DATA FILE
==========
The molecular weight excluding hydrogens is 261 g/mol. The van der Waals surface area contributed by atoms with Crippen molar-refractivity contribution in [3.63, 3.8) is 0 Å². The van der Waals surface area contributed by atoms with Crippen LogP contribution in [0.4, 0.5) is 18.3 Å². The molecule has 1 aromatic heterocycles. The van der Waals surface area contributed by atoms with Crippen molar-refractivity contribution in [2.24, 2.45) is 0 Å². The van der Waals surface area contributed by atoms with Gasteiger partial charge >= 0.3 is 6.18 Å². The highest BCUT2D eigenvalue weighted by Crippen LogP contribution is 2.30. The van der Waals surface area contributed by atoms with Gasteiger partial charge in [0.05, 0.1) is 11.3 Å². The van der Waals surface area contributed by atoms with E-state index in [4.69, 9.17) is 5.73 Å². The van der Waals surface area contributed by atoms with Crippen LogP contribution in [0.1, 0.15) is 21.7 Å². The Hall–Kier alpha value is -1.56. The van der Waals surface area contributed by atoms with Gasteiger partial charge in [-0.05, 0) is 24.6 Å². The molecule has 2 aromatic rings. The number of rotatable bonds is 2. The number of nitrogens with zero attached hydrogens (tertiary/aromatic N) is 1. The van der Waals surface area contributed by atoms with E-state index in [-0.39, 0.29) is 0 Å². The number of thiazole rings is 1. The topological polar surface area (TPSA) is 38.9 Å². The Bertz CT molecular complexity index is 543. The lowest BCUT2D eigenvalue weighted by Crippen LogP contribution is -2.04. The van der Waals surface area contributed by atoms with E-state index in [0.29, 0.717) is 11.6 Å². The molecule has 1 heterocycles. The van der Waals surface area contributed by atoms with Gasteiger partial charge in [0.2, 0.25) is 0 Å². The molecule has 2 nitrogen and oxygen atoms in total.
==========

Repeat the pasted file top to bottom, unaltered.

The molecular weight excluding hydrogens is 261 g/mol. The van der Waals surface area contributed by atoms with Crippen molar-refractivity contribution in [3.63, 3.8) is 0 Å². The van der Waals surface area contributed by atoms with Crippen LogP contribution in [0.4, 0.5) is 18.3 Å². The molecule has 1 aromatic heterocycles. The van der Waals surface area contributed by atoms with Crippen molar-refractivity contribution in [2.24, 2.45) is 0 Å². The van der Waals surface area contributed by atoms with Gasteiger partial charge >= 0.3 is 6.18 Å². The highest BCUT2D eigenvalue weighted by Crippen LogP contribution is 2.30. The van der Waals surface area contributed by atoms with Gasteiger partial charge in [0.05, 0.1) is 11.3 Å². The van der Waals surface area contributed by atoms with E-state index in [4.69, 9.17) is 5.73 Å². The van der Waals surface area contributed by atoms with Crippen LogP contribution in [0.1, 0.15) is 21.7 Å². The Hall–Kier alpha value is -1.56. The van der Waals surface area contributed by atoms with Gasteiger partial charge in [-0.05, 0) is 24.6 Å². The molecule has 2 aromatic rings. The number of rotatable bonds is 2. The number of nitrogens with zero attached hydrogens (tertiary/aromatic N) is 1. The van der Waals surface area contributed by atoms with E-state index in [-0.39, 0.29) is 0 Å². The number of thiazole rings is 1. The topological polar surface area (TPSA) is 38.9 Å². The Bertz CT molecular complexity index is 543. The lowest BCUT2D eigenvalue weighted by Crippen LogP contribution is -2.04. The van der Waals surface area contributed by atoms with E-state index in [0.29, 0.717) is 11.6 Å². The molecule has 1 heterocycles. The van der Waals surface area contributed by atoms with Gasteiger partial charge in [0.2, 0.25) is 0 Å². The molecule has 2 nitrogen and oxygen atoms in total.